And according to calculations by Oxford Economics, it was estimated that the UK GDP in 2015 could have been over £25 billion higher than what it was, if not for the economic consequences of mental health problems to both individuals and businesses.
In Australia, it was estimated in 2014 that the cost of severe mental illness was over $56 billion per year. This includes the direct economic costs of severe mental illness arising from the use of health and other services, as well as indirect costs due to lost productivity because people are unable to work.
This confirms that there is an unequivocal relationship between the health and well-being of our society and the health of business and the economy.
So if we accept that there’s this link, where does that leave us?
Where can you as a board member focus your efforts to better support the health and well-being of the people in your business and therefore help with not only the resilience of your business and the economy, but improve the health, happiness and resilience of the broader community.
Pfeffer outlines 10 workplace stressors that are causing the most work-related stress. But it’s not just any stress that has a negative impact on our mental and physical health, because as you know, stress can be a good thing, in moderation.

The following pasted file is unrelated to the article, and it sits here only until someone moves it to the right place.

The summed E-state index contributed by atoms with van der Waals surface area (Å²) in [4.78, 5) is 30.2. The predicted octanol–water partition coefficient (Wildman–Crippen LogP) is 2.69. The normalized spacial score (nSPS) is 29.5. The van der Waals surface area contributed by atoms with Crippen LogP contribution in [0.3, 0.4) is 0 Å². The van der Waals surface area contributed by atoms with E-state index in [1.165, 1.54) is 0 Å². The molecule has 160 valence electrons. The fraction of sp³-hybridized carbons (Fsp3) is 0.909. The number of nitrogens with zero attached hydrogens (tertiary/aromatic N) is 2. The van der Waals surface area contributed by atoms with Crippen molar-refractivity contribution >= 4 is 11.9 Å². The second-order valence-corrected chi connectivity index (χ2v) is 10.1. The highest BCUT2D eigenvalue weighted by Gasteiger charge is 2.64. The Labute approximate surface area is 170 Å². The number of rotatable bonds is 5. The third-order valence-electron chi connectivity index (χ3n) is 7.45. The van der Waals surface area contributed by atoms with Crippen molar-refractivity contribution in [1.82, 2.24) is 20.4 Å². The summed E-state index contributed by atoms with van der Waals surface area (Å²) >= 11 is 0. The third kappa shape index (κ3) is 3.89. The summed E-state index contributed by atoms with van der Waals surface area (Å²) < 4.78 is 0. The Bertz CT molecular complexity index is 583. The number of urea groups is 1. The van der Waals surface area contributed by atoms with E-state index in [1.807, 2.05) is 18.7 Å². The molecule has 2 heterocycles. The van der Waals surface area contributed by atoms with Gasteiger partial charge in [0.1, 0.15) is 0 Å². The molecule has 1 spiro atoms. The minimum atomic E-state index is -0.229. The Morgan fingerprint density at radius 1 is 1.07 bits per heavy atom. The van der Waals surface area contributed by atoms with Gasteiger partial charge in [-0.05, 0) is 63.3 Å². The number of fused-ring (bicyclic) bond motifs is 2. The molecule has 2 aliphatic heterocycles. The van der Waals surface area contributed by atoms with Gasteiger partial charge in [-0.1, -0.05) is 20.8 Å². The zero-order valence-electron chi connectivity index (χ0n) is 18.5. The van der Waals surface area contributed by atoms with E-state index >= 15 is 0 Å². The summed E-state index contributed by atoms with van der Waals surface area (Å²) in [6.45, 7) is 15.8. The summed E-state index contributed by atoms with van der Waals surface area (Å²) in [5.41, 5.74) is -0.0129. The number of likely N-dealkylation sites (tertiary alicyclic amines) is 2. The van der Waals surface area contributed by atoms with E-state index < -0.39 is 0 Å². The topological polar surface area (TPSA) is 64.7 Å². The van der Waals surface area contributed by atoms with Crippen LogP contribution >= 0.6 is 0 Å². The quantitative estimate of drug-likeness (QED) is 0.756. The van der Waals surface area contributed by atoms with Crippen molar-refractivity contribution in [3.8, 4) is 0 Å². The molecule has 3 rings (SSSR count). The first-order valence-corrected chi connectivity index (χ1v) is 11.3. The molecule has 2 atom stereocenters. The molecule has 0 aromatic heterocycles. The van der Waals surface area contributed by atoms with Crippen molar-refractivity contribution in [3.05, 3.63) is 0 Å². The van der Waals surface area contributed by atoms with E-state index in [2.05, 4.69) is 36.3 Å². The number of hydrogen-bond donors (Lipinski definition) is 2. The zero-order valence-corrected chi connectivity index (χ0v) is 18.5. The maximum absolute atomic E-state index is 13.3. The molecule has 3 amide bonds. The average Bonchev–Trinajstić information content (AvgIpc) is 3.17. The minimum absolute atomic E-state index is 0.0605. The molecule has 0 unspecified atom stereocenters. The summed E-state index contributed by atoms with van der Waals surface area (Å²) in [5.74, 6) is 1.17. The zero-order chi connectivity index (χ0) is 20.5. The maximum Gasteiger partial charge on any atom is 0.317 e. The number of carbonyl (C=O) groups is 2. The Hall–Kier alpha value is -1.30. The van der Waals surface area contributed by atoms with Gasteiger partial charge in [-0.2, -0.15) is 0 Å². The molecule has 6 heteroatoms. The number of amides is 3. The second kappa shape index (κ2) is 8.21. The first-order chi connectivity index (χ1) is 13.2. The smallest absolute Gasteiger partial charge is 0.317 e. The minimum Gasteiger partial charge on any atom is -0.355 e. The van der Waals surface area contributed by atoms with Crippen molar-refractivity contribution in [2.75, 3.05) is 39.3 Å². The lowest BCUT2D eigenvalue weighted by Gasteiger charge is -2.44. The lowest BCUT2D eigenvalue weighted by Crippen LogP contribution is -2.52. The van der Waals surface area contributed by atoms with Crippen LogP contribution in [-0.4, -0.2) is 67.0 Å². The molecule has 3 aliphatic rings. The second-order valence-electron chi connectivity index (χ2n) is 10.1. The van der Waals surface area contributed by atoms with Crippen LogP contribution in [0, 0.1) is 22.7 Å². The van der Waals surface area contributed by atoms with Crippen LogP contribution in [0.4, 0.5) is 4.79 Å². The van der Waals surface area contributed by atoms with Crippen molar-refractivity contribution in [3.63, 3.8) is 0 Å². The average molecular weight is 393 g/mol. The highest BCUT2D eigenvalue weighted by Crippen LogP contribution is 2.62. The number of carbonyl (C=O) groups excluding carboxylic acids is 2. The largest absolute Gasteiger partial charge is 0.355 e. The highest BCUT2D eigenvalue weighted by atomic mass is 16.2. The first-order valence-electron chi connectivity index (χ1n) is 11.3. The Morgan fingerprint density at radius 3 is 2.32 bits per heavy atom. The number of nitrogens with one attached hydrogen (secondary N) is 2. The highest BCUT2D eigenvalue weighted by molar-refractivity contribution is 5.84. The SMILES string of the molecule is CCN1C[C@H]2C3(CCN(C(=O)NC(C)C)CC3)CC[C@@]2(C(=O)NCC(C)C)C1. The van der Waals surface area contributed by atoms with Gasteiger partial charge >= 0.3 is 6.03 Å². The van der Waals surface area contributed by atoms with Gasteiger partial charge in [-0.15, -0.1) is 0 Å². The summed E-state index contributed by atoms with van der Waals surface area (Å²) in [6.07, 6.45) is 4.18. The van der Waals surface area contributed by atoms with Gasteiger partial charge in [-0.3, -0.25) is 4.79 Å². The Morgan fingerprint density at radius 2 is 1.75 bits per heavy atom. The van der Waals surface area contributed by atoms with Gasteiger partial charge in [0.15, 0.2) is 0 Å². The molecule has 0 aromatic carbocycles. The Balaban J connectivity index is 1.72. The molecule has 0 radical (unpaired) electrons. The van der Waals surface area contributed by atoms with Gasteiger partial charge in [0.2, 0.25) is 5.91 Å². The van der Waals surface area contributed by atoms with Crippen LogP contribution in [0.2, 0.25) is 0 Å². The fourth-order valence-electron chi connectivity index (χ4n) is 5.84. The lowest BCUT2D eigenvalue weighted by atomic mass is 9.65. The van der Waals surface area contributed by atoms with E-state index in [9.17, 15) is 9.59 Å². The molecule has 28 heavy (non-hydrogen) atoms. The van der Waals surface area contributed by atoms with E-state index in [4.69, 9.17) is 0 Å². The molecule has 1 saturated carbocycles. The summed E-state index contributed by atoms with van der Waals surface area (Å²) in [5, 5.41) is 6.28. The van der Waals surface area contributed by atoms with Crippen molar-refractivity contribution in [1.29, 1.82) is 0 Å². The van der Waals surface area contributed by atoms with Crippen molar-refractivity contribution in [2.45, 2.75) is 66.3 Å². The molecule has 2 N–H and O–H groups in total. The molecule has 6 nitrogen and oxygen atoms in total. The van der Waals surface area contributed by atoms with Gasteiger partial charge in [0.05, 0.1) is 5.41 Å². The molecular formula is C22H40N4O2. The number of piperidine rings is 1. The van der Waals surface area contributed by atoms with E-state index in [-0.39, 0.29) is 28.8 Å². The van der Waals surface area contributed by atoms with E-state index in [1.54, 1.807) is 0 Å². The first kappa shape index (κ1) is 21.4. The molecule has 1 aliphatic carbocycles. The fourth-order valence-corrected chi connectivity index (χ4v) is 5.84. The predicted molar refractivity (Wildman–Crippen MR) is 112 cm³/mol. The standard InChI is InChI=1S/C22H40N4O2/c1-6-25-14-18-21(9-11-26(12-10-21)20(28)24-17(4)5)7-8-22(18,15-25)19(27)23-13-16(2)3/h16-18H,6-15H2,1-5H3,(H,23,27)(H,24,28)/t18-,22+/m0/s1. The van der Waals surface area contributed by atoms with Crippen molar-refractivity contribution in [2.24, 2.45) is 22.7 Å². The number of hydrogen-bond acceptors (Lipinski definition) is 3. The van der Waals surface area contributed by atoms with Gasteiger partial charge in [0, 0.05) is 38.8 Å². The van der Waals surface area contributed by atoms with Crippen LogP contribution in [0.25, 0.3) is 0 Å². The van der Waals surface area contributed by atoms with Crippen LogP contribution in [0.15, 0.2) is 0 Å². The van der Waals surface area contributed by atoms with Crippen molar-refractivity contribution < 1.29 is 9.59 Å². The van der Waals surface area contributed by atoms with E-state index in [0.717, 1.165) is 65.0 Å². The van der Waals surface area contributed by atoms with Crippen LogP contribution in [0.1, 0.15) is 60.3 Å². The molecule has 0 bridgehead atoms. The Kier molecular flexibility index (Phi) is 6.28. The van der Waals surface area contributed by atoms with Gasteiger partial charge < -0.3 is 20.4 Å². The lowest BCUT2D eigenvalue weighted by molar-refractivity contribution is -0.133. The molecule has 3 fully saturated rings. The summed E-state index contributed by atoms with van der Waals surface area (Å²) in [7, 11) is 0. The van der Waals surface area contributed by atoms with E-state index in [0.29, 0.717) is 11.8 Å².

Many of the workplace stressors that Pfeffer outlines cause what’s called job strain. And when we consistently experience job strain, it can lead to chronic stress, and that can lead to job burnout which can lead to mental illness.
You see, job strain is thought to bring about changes in our brain chemistry that have various negative effects on our mental health; such as depression, anxiety or anger. Those negative effects also launch a variety of complex attacks on our immune system, which makes us significantly more susceptible to infectious diseases, doubles or triples our risk of cardiovascular disease, increases our risk of cancer, and our use of alcohol and prescription or over-the-counter drugs and increases our risk of certain types of musculoskeletal injuries.
From Pfeffer’s list, the one I want to highlight here is ‘low organisational justice’; otherwise known as employees’ perception of fairness in the organisation.
Now remember I said earlier that some of this agitation and frustration that I’m hearing from my friends and colleagues is due to an increasing workload during the COVID-19 pandemic. And an increasing workload during this pandemic is not uncommon. In a recent report by Springfox, who surveyed 500 professionals in industries including banking and finance, professional services, government, health and insurance they found that 50 per cent of respondents said their workload has increased during the COVID-19 pandemic.